By Teresa Reeve (New Testament Department, SDA Theological Seminary, Andrews University)
It would make a great addition to the billboard messages from God that sprang up along freeways across the country a few years ago:
“You shall be holy for I am holy.”
This message from 1 Peter 1:16* seems clear and unequivocal, it can be read in a moment while speeding along one’s way, yet it stimulates recurring questions and ruminations that refuse to let us rest. For some, it also stimulates feelings of discouragement and despair as they consider how far they are from attaining to the holiness of God.
What Does This Call Mean?
So what is meant by the call to holiness in 1 Peter? The concept of holiness, expressed by the Greek word, hagios and its cognates, is important throughout the epistle. Key to understanding 1 Peter’s use of hagios is that, when used of created persons and objects, the word means: “set apart to the divine.” It was thus also employed to describe things and persons considered fit to approach God— those that are “pure” and thus acceptable to Him. Hagios is regularly used as the opposite of koinos (common).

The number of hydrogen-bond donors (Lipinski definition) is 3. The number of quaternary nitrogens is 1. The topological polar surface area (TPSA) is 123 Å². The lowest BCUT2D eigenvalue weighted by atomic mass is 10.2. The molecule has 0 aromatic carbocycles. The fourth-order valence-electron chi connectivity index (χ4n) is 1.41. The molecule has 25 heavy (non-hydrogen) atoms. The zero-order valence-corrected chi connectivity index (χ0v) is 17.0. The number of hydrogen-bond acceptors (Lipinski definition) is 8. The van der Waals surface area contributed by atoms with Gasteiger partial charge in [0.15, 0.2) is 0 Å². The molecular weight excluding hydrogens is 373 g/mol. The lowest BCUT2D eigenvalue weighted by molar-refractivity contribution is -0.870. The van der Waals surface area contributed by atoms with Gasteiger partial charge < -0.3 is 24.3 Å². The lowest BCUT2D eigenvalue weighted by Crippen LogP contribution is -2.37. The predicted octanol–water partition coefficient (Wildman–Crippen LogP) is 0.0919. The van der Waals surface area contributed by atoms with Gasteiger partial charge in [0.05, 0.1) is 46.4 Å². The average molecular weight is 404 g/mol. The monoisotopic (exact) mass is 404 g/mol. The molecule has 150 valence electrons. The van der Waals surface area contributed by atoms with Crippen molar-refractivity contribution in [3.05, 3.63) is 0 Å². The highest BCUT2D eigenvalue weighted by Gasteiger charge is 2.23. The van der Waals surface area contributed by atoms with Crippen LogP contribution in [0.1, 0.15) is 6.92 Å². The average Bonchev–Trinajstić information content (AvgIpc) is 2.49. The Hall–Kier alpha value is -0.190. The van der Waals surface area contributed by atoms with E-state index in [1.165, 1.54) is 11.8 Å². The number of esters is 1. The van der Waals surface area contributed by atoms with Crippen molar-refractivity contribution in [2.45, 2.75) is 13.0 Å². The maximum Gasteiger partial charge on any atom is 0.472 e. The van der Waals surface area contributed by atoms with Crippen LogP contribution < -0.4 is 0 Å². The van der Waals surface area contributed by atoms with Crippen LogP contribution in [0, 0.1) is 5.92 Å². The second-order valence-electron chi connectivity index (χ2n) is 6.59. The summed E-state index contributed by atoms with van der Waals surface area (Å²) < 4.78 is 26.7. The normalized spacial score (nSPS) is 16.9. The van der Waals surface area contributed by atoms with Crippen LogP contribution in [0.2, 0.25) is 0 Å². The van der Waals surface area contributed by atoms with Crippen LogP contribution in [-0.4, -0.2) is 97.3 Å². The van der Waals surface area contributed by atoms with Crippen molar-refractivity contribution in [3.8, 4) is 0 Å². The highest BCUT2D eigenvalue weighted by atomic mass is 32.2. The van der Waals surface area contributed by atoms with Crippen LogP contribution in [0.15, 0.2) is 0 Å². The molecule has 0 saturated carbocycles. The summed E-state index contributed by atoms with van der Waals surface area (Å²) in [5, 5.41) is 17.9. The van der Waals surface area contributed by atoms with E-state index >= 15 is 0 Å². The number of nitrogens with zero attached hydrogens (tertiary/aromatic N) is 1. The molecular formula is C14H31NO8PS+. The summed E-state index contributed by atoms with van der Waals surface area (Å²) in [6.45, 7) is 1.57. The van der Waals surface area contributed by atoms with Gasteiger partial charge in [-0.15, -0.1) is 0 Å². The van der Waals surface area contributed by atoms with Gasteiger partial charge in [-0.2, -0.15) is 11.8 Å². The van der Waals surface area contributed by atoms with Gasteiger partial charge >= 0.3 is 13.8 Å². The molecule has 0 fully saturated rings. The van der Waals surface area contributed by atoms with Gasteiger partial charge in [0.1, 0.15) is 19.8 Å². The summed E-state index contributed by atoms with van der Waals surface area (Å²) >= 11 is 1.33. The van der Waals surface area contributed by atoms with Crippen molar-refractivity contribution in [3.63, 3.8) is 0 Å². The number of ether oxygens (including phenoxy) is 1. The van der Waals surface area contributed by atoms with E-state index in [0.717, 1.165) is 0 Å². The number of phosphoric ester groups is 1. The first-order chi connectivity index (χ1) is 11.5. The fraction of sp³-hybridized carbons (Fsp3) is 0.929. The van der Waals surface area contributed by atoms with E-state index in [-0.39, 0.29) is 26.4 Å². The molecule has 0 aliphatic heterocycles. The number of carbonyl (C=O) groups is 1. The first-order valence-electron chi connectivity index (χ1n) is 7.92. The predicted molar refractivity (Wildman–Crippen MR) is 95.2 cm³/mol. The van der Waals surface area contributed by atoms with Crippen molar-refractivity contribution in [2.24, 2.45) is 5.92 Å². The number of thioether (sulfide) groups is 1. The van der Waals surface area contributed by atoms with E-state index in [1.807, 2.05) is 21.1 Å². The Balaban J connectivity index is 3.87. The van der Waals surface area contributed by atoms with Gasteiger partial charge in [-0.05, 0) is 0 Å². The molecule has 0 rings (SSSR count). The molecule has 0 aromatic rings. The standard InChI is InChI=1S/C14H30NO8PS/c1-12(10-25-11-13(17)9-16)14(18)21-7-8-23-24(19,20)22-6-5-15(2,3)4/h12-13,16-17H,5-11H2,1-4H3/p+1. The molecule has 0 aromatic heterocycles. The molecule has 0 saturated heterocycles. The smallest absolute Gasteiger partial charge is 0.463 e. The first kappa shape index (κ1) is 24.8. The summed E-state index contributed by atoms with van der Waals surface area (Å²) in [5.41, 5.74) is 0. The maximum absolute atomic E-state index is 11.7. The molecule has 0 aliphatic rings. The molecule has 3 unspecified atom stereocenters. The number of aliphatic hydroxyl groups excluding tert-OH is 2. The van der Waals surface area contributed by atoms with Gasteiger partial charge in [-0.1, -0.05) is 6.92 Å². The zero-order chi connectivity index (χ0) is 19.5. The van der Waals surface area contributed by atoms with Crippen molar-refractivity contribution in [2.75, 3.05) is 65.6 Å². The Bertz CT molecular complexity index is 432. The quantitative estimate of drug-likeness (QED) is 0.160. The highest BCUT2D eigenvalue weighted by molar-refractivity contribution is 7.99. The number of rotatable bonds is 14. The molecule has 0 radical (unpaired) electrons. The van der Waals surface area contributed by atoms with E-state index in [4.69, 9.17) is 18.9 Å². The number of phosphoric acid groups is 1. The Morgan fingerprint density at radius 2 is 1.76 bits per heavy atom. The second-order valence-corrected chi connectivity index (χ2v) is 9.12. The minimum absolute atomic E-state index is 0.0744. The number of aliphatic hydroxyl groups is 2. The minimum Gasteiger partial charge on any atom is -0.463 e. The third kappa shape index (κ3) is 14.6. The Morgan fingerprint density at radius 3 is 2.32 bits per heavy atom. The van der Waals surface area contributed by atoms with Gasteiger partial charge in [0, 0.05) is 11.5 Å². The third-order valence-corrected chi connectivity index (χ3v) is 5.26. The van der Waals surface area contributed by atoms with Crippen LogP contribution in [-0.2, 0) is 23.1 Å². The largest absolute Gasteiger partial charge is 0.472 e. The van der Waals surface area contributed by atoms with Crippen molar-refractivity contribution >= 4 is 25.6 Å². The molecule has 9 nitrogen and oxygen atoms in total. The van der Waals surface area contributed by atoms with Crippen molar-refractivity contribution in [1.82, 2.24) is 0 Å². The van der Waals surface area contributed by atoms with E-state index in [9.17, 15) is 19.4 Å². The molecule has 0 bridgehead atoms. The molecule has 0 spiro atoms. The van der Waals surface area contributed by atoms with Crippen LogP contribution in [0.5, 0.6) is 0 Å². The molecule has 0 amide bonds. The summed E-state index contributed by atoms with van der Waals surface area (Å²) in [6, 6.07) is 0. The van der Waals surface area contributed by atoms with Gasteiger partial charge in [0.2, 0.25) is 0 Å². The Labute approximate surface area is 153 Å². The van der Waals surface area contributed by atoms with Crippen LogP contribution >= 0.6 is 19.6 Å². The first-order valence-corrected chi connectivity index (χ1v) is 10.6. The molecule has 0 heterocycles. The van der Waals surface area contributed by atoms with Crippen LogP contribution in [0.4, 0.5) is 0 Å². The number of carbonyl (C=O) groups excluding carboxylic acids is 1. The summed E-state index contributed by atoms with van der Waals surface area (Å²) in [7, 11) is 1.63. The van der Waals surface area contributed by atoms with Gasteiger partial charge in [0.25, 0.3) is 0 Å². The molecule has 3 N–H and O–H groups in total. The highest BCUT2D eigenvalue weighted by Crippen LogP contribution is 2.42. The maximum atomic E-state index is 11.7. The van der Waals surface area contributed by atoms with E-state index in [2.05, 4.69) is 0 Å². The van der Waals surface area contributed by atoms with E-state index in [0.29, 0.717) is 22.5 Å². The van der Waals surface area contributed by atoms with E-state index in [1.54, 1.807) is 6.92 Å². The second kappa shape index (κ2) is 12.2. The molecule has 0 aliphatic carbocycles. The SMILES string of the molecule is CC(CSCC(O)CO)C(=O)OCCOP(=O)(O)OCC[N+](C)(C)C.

1 Peter 1:15-16 expresses a non-negotiable call to holiness, involving a change of heart and life. Verse 15 preludes the message in Peter’s own words, calling believers to “be(come) holy in all your behavior.” This is not a suggestion but an imperative, and the Greek verb used for be, ginomai, indicates not a static state of being but an entrance into a new state, a becoming. The central words of verse 16, “Be holy, for I am holy” are quoted directly from Leviticus, where they are repeated several times. In Leviticus, these calls to holiness are elucidated by laws embracing the whole range of human motivation and behavior, from what goes into and touches our own bodies (Lev 11:44)(2), to the nurturing of right/just relationships with others, with God, and with the land (Lev 19:2 and 20:7, 26)(3). Spoken and defined by God Himself, they call for a separation from the death-dealing and God-defying ways natural to humans and practiced in Egypt and in the cultures of Canaan to which they were going.